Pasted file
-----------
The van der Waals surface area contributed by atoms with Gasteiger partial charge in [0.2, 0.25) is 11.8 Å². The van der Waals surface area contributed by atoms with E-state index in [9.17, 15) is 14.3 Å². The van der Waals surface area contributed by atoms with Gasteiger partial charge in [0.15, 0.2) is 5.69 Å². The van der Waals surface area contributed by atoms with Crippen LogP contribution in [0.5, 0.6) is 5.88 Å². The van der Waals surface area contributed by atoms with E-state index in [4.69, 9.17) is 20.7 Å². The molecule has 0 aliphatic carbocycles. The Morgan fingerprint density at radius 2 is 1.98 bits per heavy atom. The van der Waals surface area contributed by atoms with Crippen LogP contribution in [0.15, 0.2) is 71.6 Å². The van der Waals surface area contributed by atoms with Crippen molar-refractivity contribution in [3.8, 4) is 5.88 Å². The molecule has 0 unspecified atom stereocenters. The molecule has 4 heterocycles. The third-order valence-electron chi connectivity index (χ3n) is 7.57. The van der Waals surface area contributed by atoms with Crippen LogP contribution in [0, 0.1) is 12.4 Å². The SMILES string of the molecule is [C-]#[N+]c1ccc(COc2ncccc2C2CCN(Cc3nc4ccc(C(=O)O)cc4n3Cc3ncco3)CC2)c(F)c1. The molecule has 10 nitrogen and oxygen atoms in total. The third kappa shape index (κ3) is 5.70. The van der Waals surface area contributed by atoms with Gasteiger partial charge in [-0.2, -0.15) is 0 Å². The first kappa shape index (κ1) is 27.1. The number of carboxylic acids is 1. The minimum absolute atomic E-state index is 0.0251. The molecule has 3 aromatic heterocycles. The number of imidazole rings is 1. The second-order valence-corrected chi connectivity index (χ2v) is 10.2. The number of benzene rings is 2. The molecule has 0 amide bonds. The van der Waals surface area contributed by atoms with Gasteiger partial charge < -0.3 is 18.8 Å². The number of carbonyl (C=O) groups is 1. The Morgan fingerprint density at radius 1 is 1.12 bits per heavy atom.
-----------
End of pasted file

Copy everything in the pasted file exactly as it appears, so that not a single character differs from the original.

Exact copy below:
The van der Waals surface area contributed by atoms with Gasteiger partial charge in [0.2, 0.25) is 11.8 Å². The van der Waals surface area contributed by atoms with E-state index in [9.17, 15) is 14.3 Å². The van der Waals surface area contributed by atoms with Gasteiger partial charge in [0.15, 0.2) is 5.69 Å². The van der Waals surface area contributed by atoms with Crippen LogP contribution in [0.5, 0.6) is 5.88 Å². The van der Waals surface area contributed by atoms with E-state index in [4.69, 9.17) is 20.7 Å². The molecule has 0 aliphatic carbocycles. The Morgan fingerprint density at radius 2 is 1.98 bits per heavy atom. The van der Waals surface area contributed by atoms with Crippen LogP contribution in [0.15, 0.2) is 71.6 Å². The van der Waals surface area contributed by atoms with Crippen molar-refractivity contribution in [3.8, 4) is 5.88 Å². The molecule has 0 unspecified atom stereocenters. The molecule has 4 heterocycles. The third-order valence-electron chi connectivity index (χ3n) is 7.57. The van der Waals surface area contributed by atoms with Crippen LogP contribution in [0, 0.1) is 12.4 Å². The SMILES string of the molecule is [C-]#[N+]c1ccc(COc2ncccc2C2CCN(Cc3nc4ccc(C(=O)O)cc4n3Cc3ncco3)CC2)c(F)c1. The molecule has 10 nitrogen and oxygen atoms in total. The third kappa shape index (κ3) is 5.70. The van der Waals surface area contributed by atoms with Gasteiger partial charge in [-0.2, -0.15) is 0 Å². The first kappa shape index (κ1) is 27.1. The number of carboxylic acids is 1. The minimum absolute atomic E-state index is 0.0251. The molecule has 3 aromatic heterocycles. The number of imidazole rings is 1. The second-order valence-corrected chi connectivity index (χ2v) is 10.2. The number of benzene rings is 2. The molecule has 0 amide bonds. The van der Waals surface area contributed by atoms with Gasteiger partial charge < -0.3 is 18.8 Å². The number of carbonyl (C=O) groups is 1. The Morgan fingerprint density at radius 1 is 1.12 bits per heavy atom.